They are now married, and live in Livingston among the mountains, working in the beauty of the mountains. At this moment one could feel the affection and delight flowing toward them from every person there. Many of their dear and close friends and colleagues who live there make up their circle, and will provide the security and network on behalf of all who love them.
The weather was lovely - it was a bit overcast but warm, and there were a bunch of dogs dancing and chasing around the crowd, adding to the general air of festivity.
The meal was delicious and the company terrific! We enjoyed with a lot of the lad's family and enjoyed watching the little children running and playing, and listening to the extraordinary music - and admiring the newlyweds.
We've learned something in our own 23 years of a blissful, companionable and close marriage: couples who are married , truly joined, lean together to speak, and touch one another from time to time - just a pat on the arm or a brushing of hands. We've observed this in many couples we know to be "well-married" (and had the same between us pointed out by friends). And we saw these youngsters doing the same. This is not the hand-holding and hugging and embracing of courting couples or NEW newlyweds; these are the tender connections...almost unconscious...of the truly-married.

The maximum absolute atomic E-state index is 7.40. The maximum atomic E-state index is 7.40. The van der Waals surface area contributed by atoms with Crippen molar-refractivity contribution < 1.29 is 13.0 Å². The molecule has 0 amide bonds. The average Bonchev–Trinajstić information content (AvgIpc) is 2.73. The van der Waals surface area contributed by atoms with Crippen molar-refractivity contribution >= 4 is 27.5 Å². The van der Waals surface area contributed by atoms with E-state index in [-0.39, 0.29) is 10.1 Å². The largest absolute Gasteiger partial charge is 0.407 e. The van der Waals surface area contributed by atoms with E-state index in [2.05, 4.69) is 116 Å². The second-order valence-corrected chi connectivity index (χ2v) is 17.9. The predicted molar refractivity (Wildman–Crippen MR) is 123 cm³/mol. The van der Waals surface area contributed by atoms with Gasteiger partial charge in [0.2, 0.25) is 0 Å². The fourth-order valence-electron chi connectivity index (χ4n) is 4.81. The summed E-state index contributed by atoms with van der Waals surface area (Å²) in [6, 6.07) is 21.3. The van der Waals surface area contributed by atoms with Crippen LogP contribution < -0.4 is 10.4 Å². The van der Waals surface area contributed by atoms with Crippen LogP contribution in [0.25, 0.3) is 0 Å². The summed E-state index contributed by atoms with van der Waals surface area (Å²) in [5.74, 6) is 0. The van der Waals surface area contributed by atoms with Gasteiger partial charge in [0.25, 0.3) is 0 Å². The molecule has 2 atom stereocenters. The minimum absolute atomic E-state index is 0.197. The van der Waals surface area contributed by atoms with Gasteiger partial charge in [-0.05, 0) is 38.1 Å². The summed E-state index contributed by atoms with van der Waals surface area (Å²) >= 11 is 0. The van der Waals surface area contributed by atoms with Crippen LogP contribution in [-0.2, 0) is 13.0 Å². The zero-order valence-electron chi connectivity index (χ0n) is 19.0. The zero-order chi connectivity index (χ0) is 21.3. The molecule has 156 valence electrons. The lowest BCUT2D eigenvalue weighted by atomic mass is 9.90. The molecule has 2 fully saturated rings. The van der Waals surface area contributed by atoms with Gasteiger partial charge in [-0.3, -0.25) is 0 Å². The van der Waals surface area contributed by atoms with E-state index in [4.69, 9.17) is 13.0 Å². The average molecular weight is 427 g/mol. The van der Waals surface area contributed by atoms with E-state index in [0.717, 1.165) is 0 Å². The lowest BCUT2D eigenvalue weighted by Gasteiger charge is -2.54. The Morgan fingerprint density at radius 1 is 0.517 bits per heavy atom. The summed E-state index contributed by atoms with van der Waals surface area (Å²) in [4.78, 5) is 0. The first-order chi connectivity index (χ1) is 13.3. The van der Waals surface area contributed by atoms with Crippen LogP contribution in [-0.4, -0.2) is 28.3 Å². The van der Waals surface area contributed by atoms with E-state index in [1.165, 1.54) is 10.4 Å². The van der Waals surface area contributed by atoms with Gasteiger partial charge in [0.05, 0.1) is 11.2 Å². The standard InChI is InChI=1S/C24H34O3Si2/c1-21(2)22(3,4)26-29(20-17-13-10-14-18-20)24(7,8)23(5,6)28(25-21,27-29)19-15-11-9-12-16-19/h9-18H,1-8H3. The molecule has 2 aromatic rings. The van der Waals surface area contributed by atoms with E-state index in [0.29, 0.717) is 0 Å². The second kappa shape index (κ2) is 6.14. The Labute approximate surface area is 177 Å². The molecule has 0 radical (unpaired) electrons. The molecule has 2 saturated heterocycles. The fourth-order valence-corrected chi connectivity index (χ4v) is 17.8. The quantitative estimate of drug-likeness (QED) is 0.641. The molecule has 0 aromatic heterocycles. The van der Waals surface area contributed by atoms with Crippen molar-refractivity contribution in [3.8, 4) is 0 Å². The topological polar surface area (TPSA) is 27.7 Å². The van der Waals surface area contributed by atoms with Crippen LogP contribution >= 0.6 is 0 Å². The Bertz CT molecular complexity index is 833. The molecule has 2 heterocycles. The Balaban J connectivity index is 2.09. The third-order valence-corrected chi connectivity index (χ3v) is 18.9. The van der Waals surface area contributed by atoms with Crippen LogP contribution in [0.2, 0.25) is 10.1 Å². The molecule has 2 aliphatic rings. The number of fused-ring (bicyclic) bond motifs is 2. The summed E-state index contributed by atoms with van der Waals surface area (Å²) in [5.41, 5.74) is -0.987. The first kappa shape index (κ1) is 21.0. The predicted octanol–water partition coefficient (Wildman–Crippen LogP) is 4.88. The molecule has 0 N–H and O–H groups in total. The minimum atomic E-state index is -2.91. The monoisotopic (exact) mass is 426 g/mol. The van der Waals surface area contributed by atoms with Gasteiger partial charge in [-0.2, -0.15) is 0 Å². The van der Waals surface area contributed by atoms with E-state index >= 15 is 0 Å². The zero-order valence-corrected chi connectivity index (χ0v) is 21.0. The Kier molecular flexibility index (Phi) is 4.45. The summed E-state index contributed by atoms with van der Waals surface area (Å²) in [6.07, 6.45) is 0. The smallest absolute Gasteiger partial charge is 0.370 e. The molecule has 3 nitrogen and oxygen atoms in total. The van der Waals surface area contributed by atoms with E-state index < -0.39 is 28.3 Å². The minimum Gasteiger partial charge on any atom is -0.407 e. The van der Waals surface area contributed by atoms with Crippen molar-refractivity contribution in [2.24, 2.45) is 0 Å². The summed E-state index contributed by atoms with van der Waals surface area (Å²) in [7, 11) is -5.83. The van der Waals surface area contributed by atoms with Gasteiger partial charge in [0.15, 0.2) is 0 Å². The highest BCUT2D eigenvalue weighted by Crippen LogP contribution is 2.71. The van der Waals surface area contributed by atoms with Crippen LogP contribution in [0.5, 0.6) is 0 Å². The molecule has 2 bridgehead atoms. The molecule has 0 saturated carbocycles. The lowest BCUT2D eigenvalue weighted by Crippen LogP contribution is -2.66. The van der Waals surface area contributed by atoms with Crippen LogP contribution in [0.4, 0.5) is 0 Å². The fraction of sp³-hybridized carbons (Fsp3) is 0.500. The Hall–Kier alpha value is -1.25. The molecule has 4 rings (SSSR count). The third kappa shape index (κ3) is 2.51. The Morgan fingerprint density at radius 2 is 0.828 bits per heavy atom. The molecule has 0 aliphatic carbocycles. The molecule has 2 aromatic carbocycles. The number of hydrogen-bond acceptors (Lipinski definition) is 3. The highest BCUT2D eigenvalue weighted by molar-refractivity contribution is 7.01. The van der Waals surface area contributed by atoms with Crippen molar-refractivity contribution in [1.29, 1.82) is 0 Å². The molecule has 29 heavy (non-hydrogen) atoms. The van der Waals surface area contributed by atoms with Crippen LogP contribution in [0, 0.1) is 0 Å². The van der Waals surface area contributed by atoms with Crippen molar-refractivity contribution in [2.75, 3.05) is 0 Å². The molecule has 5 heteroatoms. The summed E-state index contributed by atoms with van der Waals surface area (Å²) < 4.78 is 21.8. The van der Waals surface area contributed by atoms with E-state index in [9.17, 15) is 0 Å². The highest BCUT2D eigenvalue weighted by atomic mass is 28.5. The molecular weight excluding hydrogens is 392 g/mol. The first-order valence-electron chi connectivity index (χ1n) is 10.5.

The next morning there was a lovely breakfast at the hotel we stayed at, and we got another opportunity to share in the fine company of all of these people and the young couple one more time before we all - and they - resumed the gentle flow of their daily lives with all of its components.
For our part -- our adventure continued with a few days of car repair (enjoyed in Livingston), my first-ever visit to Yellowstone (including knitting at Old Faithful and a very close viewing of a handsome young grizzly...details will follow) and then our journey back through Dakota (including a visit to Wall Drug; oh come ON, you can't drive through South Dakota and not get your free drink of cold water at Wall Drug!!). That's a story for another time, as it deserves a few lines.
Here are a few more pictures of the lovely, friendly and totally wonderful mountain wedding; I will then describe the SECOND wedding in ITS separate post, in order to do it equal justice:
The son dances with his mother....
A wonderful time was had by all - and a new household is born. And they are creative, clever, good-humored stewards of the lands around them, for the benefit of us all.